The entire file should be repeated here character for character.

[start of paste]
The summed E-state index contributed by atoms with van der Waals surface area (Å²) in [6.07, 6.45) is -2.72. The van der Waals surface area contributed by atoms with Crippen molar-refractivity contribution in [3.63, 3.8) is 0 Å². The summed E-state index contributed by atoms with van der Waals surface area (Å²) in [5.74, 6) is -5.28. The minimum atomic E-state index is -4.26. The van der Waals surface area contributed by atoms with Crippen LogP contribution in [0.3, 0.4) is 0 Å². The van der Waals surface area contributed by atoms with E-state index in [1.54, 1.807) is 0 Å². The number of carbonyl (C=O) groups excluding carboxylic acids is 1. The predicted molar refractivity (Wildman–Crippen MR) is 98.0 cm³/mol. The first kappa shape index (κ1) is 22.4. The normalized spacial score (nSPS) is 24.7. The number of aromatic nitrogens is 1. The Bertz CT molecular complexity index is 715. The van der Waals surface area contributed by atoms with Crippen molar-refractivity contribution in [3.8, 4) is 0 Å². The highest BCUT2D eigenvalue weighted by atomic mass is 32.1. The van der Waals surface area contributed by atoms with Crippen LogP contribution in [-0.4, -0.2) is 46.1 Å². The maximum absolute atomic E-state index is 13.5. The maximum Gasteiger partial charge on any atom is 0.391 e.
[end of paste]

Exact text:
The summed E-state index contributed by atoms with van der Waals surface area (Å²) in [6.07, 6.45) is -2.72. The van der Waals surface area contributed by atoms with Crippen molar-refractivity contribution in [3.63, 3.8) is 0 Å². The summed E-state index contributed by atoms with van der Waals surface area (Å²) in [5.74, 6) is -5.28. The minimum atomic E-state index is -4.26. The van der Waals surface area contributed by atoms with Crippen LogP contribution in [0.3, 0.4) is 0 Å². The van der Waals surface area contributed by atoms with E-state index in [1.54, 1.807) is 0 Å². The number of carbonyl (C=O) groups excluding carboxylic acids is 1. The predicted molar refractivity (Wildman–Crippen MR) is 98.0 cm³/mol. The first kappa shape index (κ1) is 22.4. The normalized spacial score (nSPS) is 24.7. The number of aromatic nitrogens is 1. The Bertz CT molecular complexity index is 715. The van der Waals surface area contributed by atoms with Crippen molar-refractivity contribution in [3.8, 4) is 0 Å². The highest BCUT2D eigenvalue weighted by atomic mass is 32.1. The van der Waals surface area contributed by atoms with Crippen LogP contribution in [-0.4, -0.2) is 46.1 Å². The maximum absolute atomic E-state index is 13.5. The maximum Gasteiger partial charge on any atom is 0.391 e.